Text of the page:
LIAM Fox has come under fire for reneging on a promise to hold a full parliamentary debate on a big-business trade deal between the EU and Canada.

Campaign group Global Justice Now and the SNP have criticised the Secretary of State for Trade for backtracking over the move, which would have seen the Comprehensive Economic and Trade Agreement (Ceta) discussed on the floor of the House of Commons.

But Fox announced last week that the deal would be dealt with only by MPs on the delegated legislation committee at a hearing today.

Opponents of Ceta say that even though the UK voted to leave the EU, the trade agreement will still apply to Britain as the European Commission wants to push it through ahead of Brexit.

They point out that the agreement, like the better known EU-US trade deal TTIP, will benefit big corporations.

Like TTIP, Ceta includes a controversial investor-state dispute settlement mechanism allowing companies to sue governments over any new law or policy in areas such as employment rights, consumer regulation and environment protections that might reduce their future profits.

Liz Murray of Global Justice Now Scotland said: “The EU-Canada trade deal is enormously controversial and will have huge consequences for public services, labour rights and the environment.

“So it’s no surprise that the trade secretary Liam Fox, who’s keen to get this trade deal passed at any cost, is hiding the discussion away in committee chambers rather than allowing a full parliamentary debate.”

Tasmina Ahmed-Sheikh, the SNP’s international trade spokeswoman, has written to Fox accusing him of “dodging scrutiny at every turn and opportunity” and asking him to reconsider the move to restrict the debate to a Commons committee.

“The UK Government appear to have put themselves in position where ministers seem to think they can avoid scrutiny and parliamentary oversight at every opportunity. With the threat of a hard Tory Brexit set to hit our economy, jobs, small and large business growth and livelihoods, it is simply unacceptable that government ministers can simply overlook the role of parliament,” she said.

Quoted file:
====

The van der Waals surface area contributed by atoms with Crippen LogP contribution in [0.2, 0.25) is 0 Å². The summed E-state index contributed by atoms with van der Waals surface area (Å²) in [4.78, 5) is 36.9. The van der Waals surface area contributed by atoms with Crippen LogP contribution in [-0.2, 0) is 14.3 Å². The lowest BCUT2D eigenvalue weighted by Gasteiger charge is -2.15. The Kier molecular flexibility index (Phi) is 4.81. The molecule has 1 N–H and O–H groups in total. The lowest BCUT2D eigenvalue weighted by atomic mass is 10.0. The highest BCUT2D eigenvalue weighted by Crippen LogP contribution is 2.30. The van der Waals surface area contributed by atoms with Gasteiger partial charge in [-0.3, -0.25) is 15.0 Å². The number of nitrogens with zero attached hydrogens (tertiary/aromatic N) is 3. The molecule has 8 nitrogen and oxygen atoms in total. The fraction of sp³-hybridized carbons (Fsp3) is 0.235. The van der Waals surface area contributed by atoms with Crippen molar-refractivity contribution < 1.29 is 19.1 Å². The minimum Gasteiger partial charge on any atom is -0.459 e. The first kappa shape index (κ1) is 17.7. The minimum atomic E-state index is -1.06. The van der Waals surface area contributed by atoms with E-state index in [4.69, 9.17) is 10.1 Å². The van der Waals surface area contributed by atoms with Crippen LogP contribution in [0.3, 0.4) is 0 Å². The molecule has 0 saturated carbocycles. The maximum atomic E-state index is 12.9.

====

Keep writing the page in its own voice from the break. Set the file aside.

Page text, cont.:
“Trade and Scotland’s future trading status and relationships are vital to strengthening Scotland’s economy. And if this Tory government cannot keep its word to parliament about how it will involve MPs in the process, then how can we blindly put our trading relationship and deals in the hands of the Secretary of State for Trade?”

She added: “It really does put into question this government’s approach of supposedly ‘taking back control’ but then avoiding the very parliament they want to have take back control.

“If we are to have any faith in this government then the Secretary of State must reconsider the government’s decision and bring this issue to the House before decisions surrounding the proposed deal between the EU and Canada progress.”

MEPs will vote in the European parliament on Ceta later this month.

A spokeswoman for the Department for International Trade said: “Ceta is an important trade agreement for the UK and the government has always been clear on its aim to see a debate in Parliament. Liam Fox has worked hard to secure this session in advance of the vote on Ceta in the European Parliament on February 15.

“The International Trade Secretary set out his strong preference for a debate in the House. Due to the pressures of the legislative timetable it was not possible for the House of Commons Business Managers to find time for it to take place on the floor of the main chamber.”